LA’s Horrific Train Robberies


Thousands of empty Amazon, UPS and other packages full of goods are robbed from trains and thousands are discarded on train tracks in Los Angeles.

Medical equipment, designer handbags, luggage, throw pillows, airline parts, children’s artwork, even a new wine fridge sit on the train tracks discarded creating trash as far as the eyes can see, CBS News reports.

How does this happen? Perhaps one should look at the Los Angeles County District Attorney’s policy of no-cash bail arrests.

Robberies Are Up 356%

Lupe Valdez, Union Pacific’s public affairs director, says, on average, 90 of their containers are compromised each day. But between October 2020 and October 2021, train robberies have picked up exponentially by a whopping 356%. Union Pacific has increased its enforcement and patrols, and has put drones to work, but now they are looking into diverting trains so they don’t pass through Los Angeles County at all.

That would be best. LA is quickly becoming a no-go zone.


“We are making arrests, but what our officers are seeing on the ground is that people are basically being arrested, there is no bail, they come out the next day and come back to rob our trains,” Valdez said.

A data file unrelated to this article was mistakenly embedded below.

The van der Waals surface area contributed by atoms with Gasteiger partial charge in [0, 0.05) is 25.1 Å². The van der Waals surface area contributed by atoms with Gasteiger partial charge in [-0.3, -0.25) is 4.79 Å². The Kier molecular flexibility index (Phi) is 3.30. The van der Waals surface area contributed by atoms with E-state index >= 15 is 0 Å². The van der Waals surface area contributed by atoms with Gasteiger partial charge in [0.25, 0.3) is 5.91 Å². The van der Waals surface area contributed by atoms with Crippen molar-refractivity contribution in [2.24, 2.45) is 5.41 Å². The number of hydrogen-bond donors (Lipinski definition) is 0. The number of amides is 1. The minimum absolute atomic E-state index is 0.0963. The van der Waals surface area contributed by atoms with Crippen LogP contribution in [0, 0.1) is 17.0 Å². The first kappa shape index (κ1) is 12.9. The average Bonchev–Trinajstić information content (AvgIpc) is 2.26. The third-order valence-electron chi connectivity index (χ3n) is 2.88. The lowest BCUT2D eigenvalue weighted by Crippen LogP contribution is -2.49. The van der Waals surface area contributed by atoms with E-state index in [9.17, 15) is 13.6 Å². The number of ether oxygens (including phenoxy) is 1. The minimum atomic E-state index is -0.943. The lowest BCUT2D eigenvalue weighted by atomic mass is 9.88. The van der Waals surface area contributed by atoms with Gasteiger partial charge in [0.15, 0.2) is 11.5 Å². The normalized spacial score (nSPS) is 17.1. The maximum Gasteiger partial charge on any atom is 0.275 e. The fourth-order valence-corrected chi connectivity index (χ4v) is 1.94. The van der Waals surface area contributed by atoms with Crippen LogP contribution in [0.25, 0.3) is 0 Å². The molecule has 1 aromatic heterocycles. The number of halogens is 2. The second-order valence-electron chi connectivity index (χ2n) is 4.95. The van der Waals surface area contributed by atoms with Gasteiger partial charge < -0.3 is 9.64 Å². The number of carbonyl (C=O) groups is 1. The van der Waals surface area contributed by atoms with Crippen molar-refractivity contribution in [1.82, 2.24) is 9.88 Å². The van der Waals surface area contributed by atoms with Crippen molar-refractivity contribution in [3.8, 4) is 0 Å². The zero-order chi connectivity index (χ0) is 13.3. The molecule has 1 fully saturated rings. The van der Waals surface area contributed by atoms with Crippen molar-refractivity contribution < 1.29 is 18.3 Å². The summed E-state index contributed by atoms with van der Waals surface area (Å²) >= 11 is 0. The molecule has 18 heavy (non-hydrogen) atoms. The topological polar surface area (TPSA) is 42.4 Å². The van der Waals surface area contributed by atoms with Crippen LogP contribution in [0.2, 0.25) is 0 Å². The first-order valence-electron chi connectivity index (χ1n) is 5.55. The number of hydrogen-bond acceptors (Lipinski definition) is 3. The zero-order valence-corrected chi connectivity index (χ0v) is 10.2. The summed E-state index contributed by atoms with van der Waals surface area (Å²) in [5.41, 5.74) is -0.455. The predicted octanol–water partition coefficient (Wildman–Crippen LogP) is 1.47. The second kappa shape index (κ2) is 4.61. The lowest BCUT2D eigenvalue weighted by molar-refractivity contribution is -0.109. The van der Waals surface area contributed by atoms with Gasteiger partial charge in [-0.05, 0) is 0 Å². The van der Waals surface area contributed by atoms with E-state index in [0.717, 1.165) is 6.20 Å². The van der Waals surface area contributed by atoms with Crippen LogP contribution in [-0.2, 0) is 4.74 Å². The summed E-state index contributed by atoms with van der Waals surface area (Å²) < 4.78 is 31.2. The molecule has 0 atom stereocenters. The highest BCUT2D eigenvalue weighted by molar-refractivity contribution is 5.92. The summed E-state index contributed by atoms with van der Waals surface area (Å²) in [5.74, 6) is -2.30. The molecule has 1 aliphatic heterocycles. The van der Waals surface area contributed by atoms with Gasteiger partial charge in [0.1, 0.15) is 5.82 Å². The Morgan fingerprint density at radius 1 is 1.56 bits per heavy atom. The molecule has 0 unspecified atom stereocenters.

Union Pacific’s chief has a meeting with the LAPD next week, and last month, sent a letter to Soros’s Los Angeles County District Attorney George Gascón, calling this a “spiraling crisis” and imploring his office to hold criminals accountable.

“Even with all the arrests made, the no-cash bail policy and extended timeframe for suspects to appear in court is causing re-victimization to UP by these same criminals,” the letter says. “In fact criminals boast to our officers that charges will be pled down to simple trespassing – which bears no serious consequences.”

All you get from Soros’s DA via a spokesperson is this blather:

“Our office is committed to working with law enforcement to ensure collective safety across Los Angeles County’s sprawling infrastructure, whether it’s at our ports or on railroad tracks. Some cases presented to our office by Union Pacific have been filed, such as burglary and grand theft, while others have been declined due to insufficient evidence. We make charging decisions based on the evidence. Our office takes Union Pacific’s concerns seriously and hopes to discuss this issue more in the coming weeks.”

Back in December, Union Pacific’s losses were at least $5 million, and the company says it hasn’t yet updated that information through the holidays and into January.

One witness who lives nears the tracks says large group of people with backpacks come between 3 and 4 am and ransack the trains.

This is your major city under a Black Lives Matter justice system.

In the end, we’ll all pay for the losses.


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